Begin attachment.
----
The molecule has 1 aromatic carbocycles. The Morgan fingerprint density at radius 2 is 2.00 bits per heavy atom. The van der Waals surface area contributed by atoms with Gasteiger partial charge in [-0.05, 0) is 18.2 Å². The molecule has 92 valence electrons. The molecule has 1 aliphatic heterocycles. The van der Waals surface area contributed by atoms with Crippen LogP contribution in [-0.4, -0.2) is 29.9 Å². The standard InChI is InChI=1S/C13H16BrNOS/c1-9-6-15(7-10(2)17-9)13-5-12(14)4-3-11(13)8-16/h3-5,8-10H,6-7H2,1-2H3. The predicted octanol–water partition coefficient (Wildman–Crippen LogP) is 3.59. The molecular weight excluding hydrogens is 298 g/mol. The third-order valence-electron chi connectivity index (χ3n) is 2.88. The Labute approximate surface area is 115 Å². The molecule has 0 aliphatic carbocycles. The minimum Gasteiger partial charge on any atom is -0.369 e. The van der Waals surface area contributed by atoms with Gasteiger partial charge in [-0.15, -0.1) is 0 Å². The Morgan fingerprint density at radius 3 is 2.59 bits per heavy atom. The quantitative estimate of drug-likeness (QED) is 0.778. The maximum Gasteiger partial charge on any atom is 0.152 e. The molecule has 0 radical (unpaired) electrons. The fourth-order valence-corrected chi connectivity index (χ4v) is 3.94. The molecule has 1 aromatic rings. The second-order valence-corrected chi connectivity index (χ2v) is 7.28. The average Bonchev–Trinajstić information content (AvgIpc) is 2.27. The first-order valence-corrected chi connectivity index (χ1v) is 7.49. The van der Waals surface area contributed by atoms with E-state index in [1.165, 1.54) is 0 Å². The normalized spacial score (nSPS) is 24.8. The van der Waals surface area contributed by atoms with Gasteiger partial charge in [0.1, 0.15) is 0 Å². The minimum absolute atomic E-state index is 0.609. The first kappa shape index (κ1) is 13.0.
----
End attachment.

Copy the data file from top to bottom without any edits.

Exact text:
The molecule has 1 aromatic carbocycles. The Morgan fingerprint density at radius 2 is 2.00 bits per heavy atom. The van der Waals surface area contributed by atoms with Gasteiger partial charge in [-0.05, 0) is 18.2 Å². The molecule has 92 valence electrons. The molecule has 1 aliphatic heterocycles. The van der Waals surface area contributed by atoms with Crippen LogP contribution in [-0.4, -0.2) is 29.9 Å². The standard InChI is InChI=1S/C13H16BrNOS/c1-9-6-15(7-10(2)17-9)13-5-12(14)4-3-11(13)8-16/h3-5,8-10H,6-7H2,1-2H3. The predicted octanol–water partition coefficient (Wildman–Crippen LogP) is 3.59. The molecular weight excluding hydrogens is 298 g/mol. The third-order valence-electron chi connectivity index (χ3n) is 2.88. The Labute approximate surface area is 115 Å². The molecule has 0 aliphatic carbocycles. The minimum Gasteiger partial charge on any atom is -0.369 e. The van der Waals surface area contributed by atoms with Gasteiger partial charge in [-0.15, -0.1) is 0 Å². The Morgan fingerprint density at radius 3 is 2.59 bits per heavy atom. The quantitative estimate of drug-likeness (QED) is 0.778. The maximum Gasteiger partial charge on any atom is 0.152 e. The molecule has 0 radical (unpaired) electrons. The fourth-order valence-corrected chi connectivity index (χ4v) is 3.94. The molecule has 1 aromatic rings. The second-order valence-corrected chi connectivity index (χ2v) is 7.28. The average Bonchev–Trinajstić information content (AvgIpc) is 2.27. The first-order valence-corrected chi connectivity index (χ1v) is 7.49. The van der Waals surface area contributed by atoms with E-state index in [1.165, 1.54) is 0 Å². The normalized spacial score (nSPS) is 24.8. The van der Waals surface area contributed by atoms with Gasteiger partial charge in [0.1, 0.15) is 0 Å². The minimum absolute atomic E-state index is 0.609. The first kappa shape index (κ1) is 13.0.